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I had my first bout of vomiting and diarahhea following my last of 42 radiation treatments for prostate cancer. I think I also hurled half my brain, so I’ll rely on others’ rants for today’s posting.

Democrats offer evangelicals a voice at convention

Jim Wallis, of Sojourners, quotes an AP story:

    Religious leaders and people of faith who’ve been invited to the table at this week’s Democratic National Convention are not sitting quietly with their hands in their laps.

    The head of a large African-American denomination challenged the party on abortion. An Orthodox Jewish rabbi raised his voice about school choice. A thirty-something evangelical Christian author warned against Democrats who mock believers. . . .

    “Let’s be honest: Religion has been used and abused by politics,” said Jim Wallis, an evangelical and editor of Sojourners magazine. People of faith, he said, “should speak prophetically more than in a partisan way.” Wallis is not endorsing a candidate and will also appear on a panel in St. Paul, Minn., next week during the Republican convention.

Bishop Charles Blake, head of the 6 million-member Church of God in Christ and self-identified “pro-life Democrat,” blasted his party for their “disregard for the lives of the unborn” and the Republicans for not caring about “those who have been born.” Speaking of which . . .

Don’t care about your teen’s attitude? Drop him off in Nebraska

At first I thought this news item was a joke. But according to a Fox News report, that’s exactly what you can do!

“Safe Haven” laws are usually limited to newborns—and I totally support the life-saving service—but the new Nebraska law allows for parents or adult care-givers to drop off children up to 19 years old. Wow! Let’s slow down and think through the implications, corn-huskers! And speaking of slow . . .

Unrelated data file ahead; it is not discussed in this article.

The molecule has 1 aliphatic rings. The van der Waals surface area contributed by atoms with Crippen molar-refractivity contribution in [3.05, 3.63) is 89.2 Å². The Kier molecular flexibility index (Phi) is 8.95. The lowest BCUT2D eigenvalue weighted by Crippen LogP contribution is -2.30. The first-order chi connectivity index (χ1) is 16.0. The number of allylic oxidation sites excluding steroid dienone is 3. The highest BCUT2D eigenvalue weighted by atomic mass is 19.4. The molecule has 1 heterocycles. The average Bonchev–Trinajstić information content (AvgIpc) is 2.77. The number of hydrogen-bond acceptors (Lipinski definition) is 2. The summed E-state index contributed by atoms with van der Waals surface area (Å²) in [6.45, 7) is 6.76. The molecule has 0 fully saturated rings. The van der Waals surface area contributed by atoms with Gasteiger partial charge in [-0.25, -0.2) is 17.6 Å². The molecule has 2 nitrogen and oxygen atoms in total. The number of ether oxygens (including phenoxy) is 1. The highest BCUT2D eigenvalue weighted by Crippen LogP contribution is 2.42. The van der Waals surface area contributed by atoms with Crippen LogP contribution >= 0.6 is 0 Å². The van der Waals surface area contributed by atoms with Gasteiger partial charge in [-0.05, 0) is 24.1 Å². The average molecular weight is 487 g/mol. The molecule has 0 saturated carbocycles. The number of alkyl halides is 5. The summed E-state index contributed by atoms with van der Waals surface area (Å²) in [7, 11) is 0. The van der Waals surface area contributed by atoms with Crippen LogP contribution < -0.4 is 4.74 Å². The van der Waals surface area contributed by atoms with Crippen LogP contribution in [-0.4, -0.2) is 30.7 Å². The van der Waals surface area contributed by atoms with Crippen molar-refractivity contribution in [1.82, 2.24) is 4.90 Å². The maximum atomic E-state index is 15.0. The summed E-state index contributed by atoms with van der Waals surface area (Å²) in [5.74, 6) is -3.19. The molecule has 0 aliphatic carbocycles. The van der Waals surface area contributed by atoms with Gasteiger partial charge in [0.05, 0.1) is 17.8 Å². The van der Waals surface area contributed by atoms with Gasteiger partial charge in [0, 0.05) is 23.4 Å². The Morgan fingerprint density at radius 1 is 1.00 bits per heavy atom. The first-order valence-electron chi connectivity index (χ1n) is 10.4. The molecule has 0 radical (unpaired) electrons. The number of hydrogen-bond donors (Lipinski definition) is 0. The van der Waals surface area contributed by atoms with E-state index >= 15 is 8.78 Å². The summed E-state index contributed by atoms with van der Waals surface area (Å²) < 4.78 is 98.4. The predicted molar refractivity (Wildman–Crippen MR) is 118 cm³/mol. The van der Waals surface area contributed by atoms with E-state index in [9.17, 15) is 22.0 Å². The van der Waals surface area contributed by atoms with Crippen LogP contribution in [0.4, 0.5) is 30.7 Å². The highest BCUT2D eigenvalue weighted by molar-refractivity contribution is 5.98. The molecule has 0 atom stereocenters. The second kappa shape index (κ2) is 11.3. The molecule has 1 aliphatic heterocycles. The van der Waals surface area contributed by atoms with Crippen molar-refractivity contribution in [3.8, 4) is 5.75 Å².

In Praise of Slow

Carl Honore has a fascinating interview with himself about the importance of slowing down.

    It is a cultural revolution against the notion that faster is always better. The Slow philosophy is not about doing everything at a snail’s pace. It’s about seeking to do everything at the right speed. Savoring the hours and minutes rather than just counting them. Doing everything as well as possible, instead of as fast as possible. It’s about quality over quantity in everything from work to food to parenting.

    What are the tell-tale symptoms of living too fast?

    When you feel tired all the time and like you’re just going through the motions, getting through the many things on your To-Do list but not engaging with them deeply or enjoying them very much. You don’t remember things as vividly when you rush through them. You feel like you’re racing through your life instead of actually living it. Illnesses are often the body’s way of saying “Enough already, slow down!”

And speaking of which, my body is telling me slow down and log off!

Have a great weekend! The annual Watkins Labor Day picnic is Monday, so I’ll return Tuesday—hopefully rested and raring to rant.